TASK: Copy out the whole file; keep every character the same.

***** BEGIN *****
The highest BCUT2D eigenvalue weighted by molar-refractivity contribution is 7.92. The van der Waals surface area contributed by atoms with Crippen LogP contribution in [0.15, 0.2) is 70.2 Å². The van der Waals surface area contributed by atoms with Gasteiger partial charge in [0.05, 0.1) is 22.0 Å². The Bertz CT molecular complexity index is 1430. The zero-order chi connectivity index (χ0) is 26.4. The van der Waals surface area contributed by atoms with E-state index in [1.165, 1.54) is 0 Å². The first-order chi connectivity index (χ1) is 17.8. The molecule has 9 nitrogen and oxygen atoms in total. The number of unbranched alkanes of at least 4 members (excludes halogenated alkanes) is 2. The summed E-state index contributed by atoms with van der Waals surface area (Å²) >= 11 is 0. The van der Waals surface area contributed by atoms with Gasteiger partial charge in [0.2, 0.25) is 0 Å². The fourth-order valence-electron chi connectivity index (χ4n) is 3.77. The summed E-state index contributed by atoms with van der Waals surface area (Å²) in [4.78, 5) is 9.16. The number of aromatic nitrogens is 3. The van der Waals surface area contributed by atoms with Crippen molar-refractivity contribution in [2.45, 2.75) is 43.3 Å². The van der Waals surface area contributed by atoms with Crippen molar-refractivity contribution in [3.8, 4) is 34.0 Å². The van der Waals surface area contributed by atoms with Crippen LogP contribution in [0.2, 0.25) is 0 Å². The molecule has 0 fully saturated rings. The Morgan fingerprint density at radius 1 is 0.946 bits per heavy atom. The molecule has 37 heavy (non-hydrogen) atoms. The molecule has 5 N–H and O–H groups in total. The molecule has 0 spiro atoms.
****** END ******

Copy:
The highest BCUT2D eigenvalue weighted by molar-refractivity contribution is 7.92. The van der Waals surface area contributed by atoms with Crippen LogP contribution in [0.15, 0.2) is 70.2 Å². The van der Waals surface area contributed by atoms with Gasteiger partial charge in [0.05, 0.1) is 22.0 Å². The Bertz CT molecular complexity index is 1430. The zero-order chi connectivity index (χ0) is 26.4. The van der Waals surface area contributed by atoms with E-state index in [1.165, 1.54) is 0 Å². The first-order chi connectivity index (χ1) is 17.8. The molecule has 9 nitrogen and oxygen atoms in total. The number of unbranched alkanes of at least 4 members (excludes halogenated alkanes) is 2. The summed E-state index contributed by atoms with van der Waals surface area (Å²) >= 11 is 0. The van der Waals surface area contributed by atoms with Gasteiger partial charge in [0.2, 0.25) is 0 Å². The fourth-order valence-electron chi connectivity index (χ4n) is 3.77. The summed E-state index contributed by atoms with van der Waals surface area (Å²) in [4.78, 5) is 9.16. The number of aromatic nitrogens is 3. The van der Waals surface area contributed by atoms with Crippen molar-refractivity contribution in [2.45, 2.75) is 43.3 Å². The van der Waals surface area contributed by atoms with Crippen molar-refractivity contribution in [3.8, 4) is 34.0 Å². The van der Waals surface area contributed by atoms with Crippen LogP contribution in [0.2, 0.25) is 0 Å². The molecule has 0 fully saturated rings. The Morgan fingerprint density at radius 1 is 0.946 bits per heavy atom. The molecule has 37 heavy (non-hydrogen) atoms. The molecule has 5 N–H and O–H groups in total. The molecule has 0 spiro atoms.